“It’s a race bike,” said Will Ockelton, Santa Cruz marketing manager. “It’s not a wheelie machine meant for uphill drag racing.”
That said the geometry on the 27.5 version did get a touch shorter and slacker from the original carbon-fiber Highball 29. In a size large, the new frame has a 69-degree headtube angle, compared to 70.5 on the 29er, and 16.7-inch chainstays, compared to 17.28 inches on the old carbon 29er (the new 29er has 16.93 inch stays). In sticking to Santa Cruz’s ‘long and low’ design philosophy, the bottom bracket height is 12.4 inches (12.36 inches on the 29er), and the toptube measures 24.6 inches for a size large on both on the 27.5 and 29er. The wheelbase is now 44.49 inches on the 29er and 44.1 inches on the 27.5, an increase from the 43.31 inches on the old carbon Highball.
Another feature followers of the brand will notice is the internally routed cables on the Stigmata and the Highball, something Santa Cruz only recently began experimenting with on last year’s Nomad. While Santa Cruz COO Joe Graney said he doesn’t anticipate continuing this trend on future full-suspension bikes¬–the Nomad worked because of its one-by specific frame¬–going internal was ideal for the new hardtails. Engineers wanted to make sure they didn’t create a bike that looked clean, but sounded obnoxious so they molded an internal carbon tunnel for the cables to travel through to avoid rattling. It’s expensive–Graney said the system accounts for some 7 to 8 percent of the overall bike production cost–but, in Santa Cruz’s eyes, the cost is worth the silent ride and ease of routing hoses.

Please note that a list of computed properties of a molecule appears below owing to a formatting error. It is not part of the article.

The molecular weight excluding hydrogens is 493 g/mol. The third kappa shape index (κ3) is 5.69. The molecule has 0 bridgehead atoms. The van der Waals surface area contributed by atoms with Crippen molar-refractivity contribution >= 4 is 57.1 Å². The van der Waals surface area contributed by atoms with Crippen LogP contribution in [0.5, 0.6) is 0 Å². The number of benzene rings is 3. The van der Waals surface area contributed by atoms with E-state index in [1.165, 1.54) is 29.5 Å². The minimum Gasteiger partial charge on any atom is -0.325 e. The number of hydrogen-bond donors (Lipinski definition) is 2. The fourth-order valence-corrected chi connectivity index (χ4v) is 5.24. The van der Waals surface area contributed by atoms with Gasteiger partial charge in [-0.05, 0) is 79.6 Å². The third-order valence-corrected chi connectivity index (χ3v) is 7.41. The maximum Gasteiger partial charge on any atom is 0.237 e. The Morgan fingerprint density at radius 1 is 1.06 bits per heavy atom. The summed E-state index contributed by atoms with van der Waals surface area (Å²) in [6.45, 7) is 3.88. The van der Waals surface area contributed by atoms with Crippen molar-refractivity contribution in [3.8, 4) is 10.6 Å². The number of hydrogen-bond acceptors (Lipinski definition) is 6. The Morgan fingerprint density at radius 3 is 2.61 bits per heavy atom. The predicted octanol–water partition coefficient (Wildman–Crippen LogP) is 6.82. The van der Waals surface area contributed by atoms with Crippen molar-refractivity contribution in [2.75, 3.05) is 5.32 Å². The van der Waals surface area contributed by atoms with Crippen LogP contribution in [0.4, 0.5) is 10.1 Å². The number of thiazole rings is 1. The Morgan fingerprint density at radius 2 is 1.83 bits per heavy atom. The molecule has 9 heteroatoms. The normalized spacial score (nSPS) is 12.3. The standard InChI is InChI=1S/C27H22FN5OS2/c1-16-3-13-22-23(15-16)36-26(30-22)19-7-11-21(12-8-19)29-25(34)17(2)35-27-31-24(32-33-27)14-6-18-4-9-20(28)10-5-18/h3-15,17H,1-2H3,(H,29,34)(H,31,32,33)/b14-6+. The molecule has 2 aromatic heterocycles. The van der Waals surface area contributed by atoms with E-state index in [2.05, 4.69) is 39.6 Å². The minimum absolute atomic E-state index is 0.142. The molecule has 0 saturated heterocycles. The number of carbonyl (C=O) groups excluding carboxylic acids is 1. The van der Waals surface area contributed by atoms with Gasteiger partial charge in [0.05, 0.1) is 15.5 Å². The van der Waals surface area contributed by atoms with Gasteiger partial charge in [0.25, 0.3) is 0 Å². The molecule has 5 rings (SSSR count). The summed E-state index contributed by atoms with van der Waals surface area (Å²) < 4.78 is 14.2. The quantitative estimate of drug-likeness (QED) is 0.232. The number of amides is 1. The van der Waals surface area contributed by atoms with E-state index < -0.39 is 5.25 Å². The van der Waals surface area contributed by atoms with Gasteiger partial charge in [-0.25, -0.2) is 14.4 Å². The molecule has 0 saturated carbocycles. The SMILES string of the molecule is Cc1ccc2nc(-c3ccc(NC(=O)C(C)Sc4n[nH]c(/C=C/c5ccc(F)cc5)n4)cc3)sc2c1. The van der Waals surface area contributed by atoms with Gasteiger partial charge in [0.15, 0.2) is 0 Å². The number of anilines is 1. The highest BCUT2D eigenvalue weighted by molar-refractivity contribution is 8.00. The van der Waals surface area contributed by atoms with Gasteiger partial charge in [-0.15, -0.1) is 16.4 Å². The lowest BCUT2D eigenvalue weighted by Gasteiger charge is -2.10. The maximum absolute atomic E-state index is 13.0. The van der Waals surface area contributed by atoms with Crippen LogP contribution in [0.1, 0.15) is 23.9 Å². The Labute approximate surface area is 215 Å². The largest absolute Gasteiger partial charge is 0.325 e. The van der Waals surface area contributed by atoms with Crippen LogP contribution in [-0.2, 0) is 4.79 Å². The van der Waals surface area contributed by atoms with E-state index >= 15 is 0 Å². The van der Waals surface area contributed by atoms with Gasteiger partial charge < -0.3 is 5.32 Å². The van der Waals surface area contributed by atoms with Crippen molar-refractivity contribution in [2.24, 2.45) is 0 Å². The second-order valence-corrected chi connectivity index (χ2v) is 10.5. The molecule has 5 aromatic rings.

Other improvements on the Highball include a seatstay-mounted brake and beefier down and toptubes to increase front-end stiffness. Santa Cruz moved away from a 30.9-millimeter seatpost to the narrower 27.2, which limits options if you want to install a dropper post since there aren’t as many of the smaller size available. That could change, however, as even the of strictest of weight weenies realize the benefits of droppers.
“With these new bikes, we’re trying to keep them more purpose-driven,” Ockelton said. “27.2 is a tad lighter, but mostly it’s for compliance and comfort.”
Santa Cruz marketing and product managers introduced the new Highball bikes last week on the west coast of New Zealand’s South Island, a rugged, rainforest region where a new point-to-point hut trail served as a multi-day test course to ride both versions of the Highball. Over two days, we rode about 40 miles of the trail of the approximately 55-mile trail, which is still under construction.